In Chaville, France, the solidarity housing of the Le Cèdre Bleu association is located in the city centre, in the middle of conventional apartments. They are intended for young adults with autism supported by the association. This step aims to foster their independence, with a view to entering working life partially or entirely independently.
In less than two months, the results are encouraging.
An innovative project
Already supported for a project to create an educational kitchen in 2014, the Cèdre Bleu Foyer d’Accueil Médicalisé (FAM, a care home for people with disabilities) called on us again for an innovative project: to create housing for six individuals in three apartments of a beautiful building in the town centre of Chaville.
The project allows people with autism who need continuous support to live like everyone else. Living in a community in contact with neurotypical (non-autistic) people is a tremendous lever for social integration.
To meet the needs of the residents, six members of the association take turns during the day to maintain constant support. In the evening, a watchman makes sure that there are no malfunctions in the apartments (doors or windows left open, equipment on for too long, etc.). Equipped with a tablet connected to the home automation of the apartments, the watchman can therefore ensure the tranquillity of the accommodation without compromising the privacy of the residents.
Convincing results from the first stages of the project
Despite an opening delayed by the health crisis, initial feedback is more than promising: one of the residents who until his arrival in the housing, spoke very little and always wore earphones, took them off after a month and integrated into the group with whom he lives. This is remarkable progress when you consider the difficulty people with autism have opening up in "normal" circumstances.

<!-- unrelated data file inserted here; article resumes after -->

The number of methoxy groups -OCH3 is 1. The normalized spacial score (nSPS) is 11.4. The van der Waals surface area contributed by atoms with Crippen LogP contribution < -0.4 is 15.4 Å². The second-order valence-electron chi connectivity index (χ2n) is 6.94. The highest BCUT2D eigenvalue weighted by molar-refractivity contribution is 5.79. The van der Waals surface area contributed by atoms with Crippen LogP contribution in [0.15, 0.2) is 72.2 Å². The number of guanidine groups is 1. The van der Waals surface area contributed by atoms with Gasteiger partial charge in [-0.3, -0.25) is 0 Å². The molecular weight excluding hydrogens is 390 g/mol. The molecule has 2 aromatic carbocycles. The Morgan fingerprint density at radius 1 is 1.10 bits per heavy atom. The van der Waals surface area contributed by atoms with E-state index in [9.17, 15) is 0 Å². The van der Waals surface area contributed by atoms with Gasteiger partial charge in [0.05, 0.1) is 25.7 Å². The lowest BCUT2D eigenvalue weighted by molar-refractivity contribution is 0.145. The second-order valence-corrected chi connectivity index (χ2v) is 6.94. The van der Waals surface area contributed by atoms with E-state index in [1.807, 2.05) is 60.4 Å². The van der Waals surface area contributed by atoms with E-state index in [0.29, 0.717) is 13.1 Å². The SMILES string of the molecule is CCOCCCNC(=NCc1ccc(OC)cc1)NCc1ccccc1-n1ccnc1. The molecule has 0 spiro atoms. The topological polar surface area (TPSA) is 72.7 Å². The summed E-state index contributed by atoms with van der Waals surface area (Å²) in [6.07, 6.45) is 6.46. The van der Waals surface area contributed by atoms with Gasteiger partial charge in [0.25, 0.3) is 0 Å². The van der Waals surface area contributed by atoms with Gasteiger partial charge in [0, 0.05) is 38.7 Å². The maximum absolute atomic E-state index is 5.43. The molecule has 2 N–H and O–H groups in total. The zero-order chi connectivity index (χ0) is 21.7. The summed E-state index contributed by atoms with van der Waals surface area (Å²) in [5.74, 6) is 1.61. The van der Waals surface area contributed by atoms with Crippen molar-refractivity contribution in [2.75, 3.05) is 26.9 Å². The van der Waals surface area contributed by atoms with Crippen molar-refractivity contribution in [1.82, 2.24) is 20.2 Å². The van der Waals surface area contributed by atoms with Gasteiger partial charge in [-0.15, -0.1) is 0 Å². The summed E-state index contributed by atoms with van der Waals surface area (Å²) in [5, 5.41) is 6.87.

Another resident works in an ESAT (supported employment facility) and continues to learn to become more independent.
Yes another young adult is living in the apartment for a transitional period of one year, with the goal of living completely alone afterwards.
A pleasant and somewhat original setting, far from the medical world
As the president of the association points out, the strength of these apartments also lies in their warm energy, far removed from the sanitised atmosphere that is too often encountered in certain care homes for people with disabilities. Here residents “feel like everyone else” and are part of a much more inclusive dynamic than you find in medical equivalents.
The future tenants are chosen from among the residents of the medical accommodation centres without predefined criteria other than the young person’s ability to behave calmly. This helps to avoid disputes with neighbours and helps them to socialise better.
Roommates learn to get along in particular at the dinner table and in the kitchen - shared spaces where meals are served together with the support of an assistant. Privileged moments of sharing and cohesion.
After only one month of existence, the adapted housing is showing its relevance and potential. Hopefully this type of innovative housing will catch on.